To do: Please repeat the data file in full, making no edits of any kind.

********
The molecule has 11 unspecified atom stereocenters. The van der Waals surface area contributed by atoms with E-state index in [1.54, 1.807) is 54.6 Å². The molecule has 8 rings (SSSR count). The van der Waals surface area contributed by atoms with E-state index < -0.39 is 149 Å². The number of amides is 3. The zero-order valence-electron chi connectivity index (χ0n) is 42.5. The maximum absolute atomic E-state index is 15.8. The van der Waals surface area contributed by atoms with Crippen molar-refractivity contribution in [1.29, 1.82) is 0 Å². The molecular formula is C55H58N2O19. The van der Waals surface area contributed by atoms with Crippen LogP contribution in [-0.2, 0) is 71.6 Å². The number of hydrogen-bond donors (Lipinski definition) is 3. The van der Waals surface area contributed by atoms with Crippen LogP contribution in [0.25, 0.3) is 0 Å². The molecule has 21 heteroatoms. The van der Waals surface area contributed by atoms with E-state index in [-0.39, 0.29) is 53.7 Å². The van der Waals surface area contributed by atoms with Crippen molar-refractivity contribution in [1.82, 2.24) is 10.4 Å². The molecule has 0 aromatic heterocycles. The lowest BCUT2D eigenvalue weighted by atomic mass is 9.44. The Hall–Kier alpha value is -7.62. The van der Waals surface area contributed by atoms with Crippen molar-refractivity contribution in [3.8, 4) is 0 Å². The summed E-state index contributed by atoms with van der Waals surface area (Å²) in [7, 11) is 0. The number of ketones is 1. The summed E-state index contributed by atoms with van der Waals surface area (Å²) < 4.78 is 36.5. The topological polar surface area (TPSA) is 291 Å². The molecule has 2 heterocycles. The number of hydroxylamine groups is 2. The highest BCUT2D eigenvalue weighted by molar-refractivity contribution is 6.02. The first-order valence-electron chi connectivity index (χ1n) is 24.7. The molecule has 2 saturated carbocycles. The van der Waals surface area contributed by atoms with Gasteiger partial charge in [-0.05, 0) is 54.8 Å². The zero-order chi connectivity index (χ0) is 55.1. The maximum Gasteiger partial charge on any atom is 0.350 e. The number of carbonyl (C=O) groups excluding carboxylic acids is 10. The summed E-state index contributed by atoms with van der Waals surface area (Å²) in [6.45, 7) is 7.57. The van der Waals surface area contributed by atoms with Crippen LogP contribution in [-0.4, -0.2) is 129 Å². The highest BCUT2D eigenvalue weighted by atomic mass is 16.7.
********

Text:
The molecule has 11 unspecified atom stereocenters. The van der Waals surface area contributed by atoms with E-state index in [1.54, 1.807) is 54.6 Å². The molecule has 8 rings (SSSR count). The van der Waals surface area contributed by atoms with E-state index < -0.39 is 149 Å². The number of amides is 3. The zero-order valence-electron chi connectivity index (χ0n) is 42.5. The maximum absolute atomic E-state index is 15.8. The van der Waals surface area contributed by atoms with Crippen molar-refractivity contribution in [1.29, 1.82) is 0 Å². The molecular formula is C55H58N2O19. The van der Waals surface area contributed by atoms with Crippen LogP contribution in [-0.2, 0) is 71.6 Å². The number of hydrogen-bond donors (Lipinski definition) is 3. The van der Waals surface area contributed by atoms with Crippen LogP contribution in [0.25, 0.3) is 0 Å². The molecule has 21 heteroatoms. The van der Waals surface area contributed by atoms with E-state index in [-0.39, 0.29) is 53.7 Å². The van der Waals surface area contributed by atoms with Crippen molar-refractivity contribution in [1.82, 2.24) is 10.4 Å². The molecule has 0 aromatic heterocycles. The lowest BCUT2D eigenvalue weighted by atomic mass is 9.44. The Hall–Kier alpha value is -7.62. The van der Waals surface area contributed by atoms with Crippen molar-refractivity contribution in [3.8, 4) is 0 Å². The summed E-state index contributed by atoms with van der Waals surface area (Å²) in [7, 11) is 0. The number of ketones is 1. The summed E-state index contributed by atoms with van der Waals surface area (Å²) < 4.78 is 36.5. The topological polar surface area (TPSA) is 291 Å². The molecule has 2 heterocycles. The number of hydroxylamine groups is 2. The highest BCUT2D eigenvalue weighted by molar-refractivity contribution is 6.02. The first-order valence-electron chi connectivity index (χ1n) is 24.7. The molecule has 2 saturated carbocycles. The van der Waals surface area contributed by atoms with Gasteiger partial charge in [-0.05, 0) is 54.8 Å². The zero-order chi connectivity index (χ0) is 55.1. The maximum Gasteiger partial charge on any atom is 0.350 e. The number of carbonyl (C=O) groups excluding carboxylic acids is 10. The summed E-state index contributed by atoms with van der Waals surface area (Å²) in [6.45, 7) is 7.57. The van der Waals surface area contributed by atoms with Crippen LogP contribution in [-0.4, -0.2) is 129 Å². The highest BCUT2D eigenvalue weighted by atomic mass is 16.7.